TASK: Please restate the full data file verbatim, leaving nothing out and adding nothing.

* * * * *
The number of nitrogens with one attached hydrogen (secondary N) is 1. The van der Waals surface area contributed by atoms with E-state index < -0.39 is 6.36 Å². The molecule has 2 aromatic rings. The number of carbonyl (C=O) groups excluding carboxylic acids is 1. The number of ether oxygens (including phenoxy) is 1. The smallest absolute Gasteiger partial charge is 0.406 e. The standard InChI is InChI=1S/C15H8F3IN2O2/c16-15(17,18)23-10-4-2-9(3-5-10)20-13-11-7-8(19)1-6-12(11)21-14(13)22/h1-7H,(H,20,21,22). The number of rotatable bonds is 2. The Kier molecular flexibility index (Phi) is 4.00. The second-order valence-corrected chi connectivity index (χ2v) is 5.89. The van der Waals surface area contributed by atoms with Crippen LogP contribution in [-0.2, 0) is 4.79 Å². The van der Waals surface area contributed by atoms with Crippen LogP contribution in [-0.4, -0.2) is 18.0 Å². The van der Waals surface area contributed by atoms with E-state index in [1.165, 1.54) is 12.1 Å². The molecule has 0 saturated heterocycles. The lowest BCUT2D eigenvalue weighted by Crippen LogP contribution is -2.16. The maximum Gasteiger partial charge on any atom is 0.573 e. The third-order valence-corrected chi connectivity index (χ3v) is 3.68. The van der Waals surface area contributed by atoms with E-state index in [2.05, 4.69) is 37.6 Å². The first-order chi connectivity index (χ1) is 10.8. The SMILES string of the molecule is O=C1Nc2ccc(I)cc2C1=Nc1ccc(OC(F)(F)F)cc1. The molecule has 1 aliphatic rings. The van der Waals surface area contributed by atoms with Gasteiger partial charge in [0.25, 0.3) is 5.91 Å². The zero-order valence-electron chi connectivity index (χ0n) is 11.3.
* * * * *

The number of nitrogens with one attached hydrogen (secondary N) is 1. The van der Waals surface area contributed by atoms with E-state index < -0.39 is 6.36 Å². The molecule has 2 aromatic rings. The number of carbonyl (C=O) groups excluding carboxylic acids is 1. The number of ether oxygens (including phenoxy) is 1. The smallest absolute Gasteiger partial charge is 0.406 e. The standard InChI is InChI=1S/C15H8F3IN2O2/c16-15(17,18)23-10-4-2-9(3-5-10)20-13-11-7-8(19)1-6-12(11)21-14(13)22/h1-7H,(H,20,21,22). The number of rotatable bonds is 2. The Kier molecular flexibility index (Phi) is 4.00. The second-order valence-corrected chi connectivity index (χ2v) is 5.89. The van der Waals surface area contributed by atoms with Crippen LogP contribution in [-0.2, 0) is 4.79 Å². The van der Waals surface area contributed by atoms with Crippen LogP contribution in [-0.4, -0.2) is 18.0 Å². The van der Waals surface area contributed by atoms with E-state index in [1.165, 1.54) is 12.1 Å². The molecule has 0 saturated heterocycles. The lowest BCUT2D eigenvalue weighted by Crippen LogP contribution is -2.16. The maximum Gasteiger partial charge on any atom is 0.573 e. The third-order valence-corrected chi connectivity index (χ3v) is 3.68. The van der Waals surface area contributed by atoms with E-state index in [2.05, 4.69) is 37.6 Å². The first-order chi connectivity index (χ1) is 10.8. The SMILES string of the molecule is O=C1Nc2ccc(I)cc2C1=Nc1ccc(OC(F)(F)F)cc1. The molecule has 1 aliphatic rings. The van der Waals surface area contributed by atoms with Gasteiger partial charge in [0.25, 0.3) is 5.91 Å². The zero-order valence-electron chi connectivity index (χ0n) is 11.3.